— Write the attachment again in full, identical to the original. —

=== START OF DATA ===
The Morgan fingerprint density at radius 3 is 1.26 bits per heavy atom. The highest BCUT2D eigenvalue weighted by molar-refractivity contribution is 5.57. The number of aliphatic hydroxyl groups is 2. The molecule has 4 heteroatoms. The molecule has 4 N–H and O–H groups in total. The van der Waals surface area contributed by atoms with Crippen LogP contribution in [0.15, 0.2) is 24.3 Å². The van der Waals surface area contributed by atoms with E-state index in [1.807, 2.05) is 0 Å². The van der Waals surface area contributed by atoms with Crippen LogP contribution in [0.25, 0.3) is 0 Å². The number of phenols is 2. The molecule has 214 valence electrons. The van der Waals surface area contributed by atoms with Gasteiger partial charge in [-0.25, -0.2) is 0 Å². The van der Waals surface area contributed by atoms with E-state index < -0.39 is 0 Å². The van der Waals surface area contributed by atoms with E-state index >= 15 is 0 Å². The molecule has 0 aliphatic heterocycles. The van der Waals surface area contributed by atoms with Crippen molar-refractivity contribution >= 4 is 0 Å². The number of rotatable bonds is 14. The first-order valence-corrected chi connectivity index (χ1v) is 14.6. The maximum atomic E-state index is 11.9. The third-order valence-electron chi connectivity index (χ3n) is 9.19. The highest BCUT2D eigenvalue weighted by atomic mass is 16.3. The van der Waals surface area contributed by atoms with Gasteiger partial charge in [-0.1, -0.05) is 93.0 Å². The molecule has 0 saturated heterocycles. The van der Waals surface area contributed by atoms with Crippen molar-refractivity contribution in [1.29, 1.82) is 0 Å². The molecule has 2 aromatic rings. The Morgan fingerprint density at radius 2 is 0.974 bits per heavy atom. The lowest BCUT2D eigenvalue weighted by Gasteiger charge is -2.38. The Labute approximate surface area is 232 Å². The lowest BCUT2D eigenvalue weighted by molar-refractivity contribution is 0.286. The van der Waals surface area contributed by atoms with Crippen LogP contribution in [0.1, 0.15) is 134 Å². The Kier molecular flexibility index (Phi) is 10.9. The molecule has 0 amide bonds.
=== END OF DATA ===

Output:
The Morgan fingerprint density at radius 3 is 1.26 bits per heavy atom. The highest BCUT2D eigenvalue weighted by molar-refractivity contribution is 5.57. The number of aliphatic hydroxyl groups is 2. The molecule has 4 heteroatoms. The molecule has 4 N–H and O–H groups in total. The van der Waals surface area contributed by atoms with Crippen LogP contribution in [0.15, 0.2) is 24.3 Å². The van der Waals surface area contributed by atoms with E-state index in [1.807, 2.05) is 0 Å². The van der Waals surface area contributed by atoms with Crippen LogP contribution in [0.25, 0.3) is 0 Å². The number of phenols is 2. The molecule has 214 valence electrons. The van der Waals surface area contributed by atoms with Gasteiger partial charge in [-0.25, -0.2) is 0 Å². The van der Waals surface area contributed by atoms with E-state index < -0.39 is 0 Å². The van der Waals surface area contributed by atoms with E-state index >= 15 is 0 Å². The molecule has 0 aliphatic heterocycles. The van der Waals surface area contributed by atoms with Crippen molar-refractivity contribution >= 4 is 0 Å². The number of rotatable bonds is 14. The first-order valence-corrected chi connectivity index (χ1v) is 14.6. The maximum atomic E-state index is 11.9. The third-order valence-electron chi connectivity index (χ3n) is 9.19. The highest BCUT2D eigenvalue weighted by atomic mass is 16.3. The van der Waals surface area contributed by atoms with Gasteiger partial charge in [-0.1, -0.05) is 93.0 Å². The molecule has 0 saturated heterocycles. The van der Waals surface area contributed by atoms with Crippen molar-refractivity contribution in [1.29, 1.82) is 0 Å². The molecule has 2 aromatic rings. The Morgan fingerprint density at radius 2 is 0.974 bits per heavy atom. The lowest BCUT2D eigenvalue weighted by Gasteiger charge is -2.38. The Labute approximate surface area is 232 Å². The lowest BCUT2D eigenvalue weighted by molar-refractivity contribution is 0.286. The van der Waals surface area contributed by atoms with Crippen LogP contribution in [0.1, 0.15) is 134 Å². The Kier molecular flexibility index (Phi) is 10.9. The molecule has 0 amide bonds.